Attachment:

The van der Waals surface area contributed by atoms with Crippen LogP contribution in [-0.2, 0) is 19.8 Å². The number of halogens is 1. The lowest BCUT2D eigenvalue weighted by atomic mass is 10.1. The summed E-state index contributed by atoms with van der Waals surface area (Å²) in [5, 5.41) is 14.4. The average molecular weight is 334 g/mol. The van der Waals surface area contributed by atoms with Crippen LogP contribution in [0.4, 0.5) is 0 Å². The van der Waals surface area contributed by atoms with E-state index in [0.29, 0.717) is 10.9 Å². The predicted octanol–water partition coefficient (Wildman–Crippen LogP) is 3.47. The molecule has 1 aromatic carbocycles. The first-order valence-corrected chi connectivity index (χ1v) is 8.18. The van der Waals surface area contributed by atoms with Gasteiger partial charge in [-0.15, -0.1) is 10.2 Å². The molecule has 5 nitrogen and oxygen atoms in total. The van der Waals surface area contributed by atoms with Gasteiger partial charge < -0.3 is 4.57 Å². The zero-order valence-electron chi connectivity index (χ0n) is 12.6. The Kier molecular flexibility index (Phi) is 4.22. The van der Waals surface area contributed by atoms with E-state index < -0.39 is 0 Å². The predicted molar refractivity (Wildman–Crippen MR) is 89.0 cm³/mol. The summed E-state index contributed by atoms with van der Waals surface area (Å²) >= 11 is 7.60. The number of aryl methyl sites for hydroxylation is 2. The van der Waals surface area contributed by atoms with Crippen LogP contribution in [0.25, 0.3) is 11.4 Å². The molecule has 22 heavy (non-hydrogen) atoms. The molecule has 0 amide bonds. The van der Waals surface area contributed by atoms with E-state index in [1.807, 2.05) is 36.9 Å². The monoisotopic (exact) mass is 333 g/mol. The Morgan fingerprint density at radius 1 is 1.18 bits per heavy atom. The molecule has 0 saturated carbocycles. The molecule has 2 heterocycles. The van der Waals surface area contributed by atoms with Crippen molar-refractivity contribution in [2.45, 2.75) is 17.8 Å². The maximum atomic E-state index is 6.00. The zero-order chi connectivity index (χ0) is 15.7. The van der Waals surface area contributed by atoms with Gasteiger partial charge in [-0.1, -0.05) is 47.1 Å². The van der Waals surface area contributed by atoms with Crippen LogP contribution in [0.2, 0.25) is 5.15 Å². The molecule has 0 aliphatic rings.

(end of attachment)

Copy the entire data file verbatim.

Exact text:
The van der Waals surface area contributed by atoms with Crippen LogP contribution in [-0.2, 0) is 19.8 Å². The number of halogens is 1. The lowest BCUT2D eigenvalue weighted by atomic mass is 10.1. The summed E-state index contributed by atoms with van der Waals surface area (Å²) in [5, 5.41) is 14.4. The average molecular weight is 334 g/mol. The van der Waals surface area contributed by atoms with Crippen LogP contribution in [0.4, 0.5) is 0 Å². The van der Waals surface area contributed by atoms with E-state index in [0.29, 0.717) is 10.9 Å². The predicted octanol–water partition coefficient (Wildman–Crippen LogP) is 3.47. The molecule has 1 aromatic carbocycles. The first-order valence-corrected chi connectivity index (χ1v) is 8.18. The van der Waals surface area contributed by atoms with Gasteiger partial charge in [-0.15, -0.1) is 10.2 Å². The molecule has 5 nitrogen and oxygen atoms in total. The van der Waals surface area contributed by atoms with Gasteiger partial charge < -0.3 is 4.57 Å². The zero-order valence-electron chi connectivity index (χ0n) is 12.6. The Kier molecular flexibility index (Phi) is 4.22. The van der Waals surface area contributed by atoms with E-state index < -0.39 is 0 Å². The predicted molar refractivity (Wildman–Crippen MR) is 89.0 cm³/mol. The summed E-state index contributed by atoms with van der Waals surface area (Å²) >= 11 is 7.60. The number of aryl methyl sites for hydroxylation is 2. The van der Waals surface area contributed by atoms with Crippen LogP contribution in [0.25, 0.3) is 11.4 Å². The molecule has 22 heavy (non-hydrogen) atoms. The molecule has 0 amide bonds. The van der Waals surface area contributed by atoms with E-state index in [1.807, 2.05) is 36.9 Å². The monoisotopic (exact) mass is 333 g/mol. The Morgan fingerprint density at radius 1 is 1.18 bits per heavy atom. The molecule has 0 saturated carbocycles. The molecule has 2 heterocycles. The van der Waals surface area contributed by atoms with Crippen molar-refractivity contribution in [2.45, 2.75) is 17.8 Å². The maximum atomic E-state index is 6.00. The zero-order chi connectivity index (χ0) is 15.7. The van der Waals surface area contributed by atoms with Gasteiger partial charge in [-0.1, -0.05) is 47.1 Å². The van der Waals surface area contributed by atoms with Crippen LogP contribution in [0.2, 0.25) is 5.15 Å². The molecule has 0 aliphatic rings.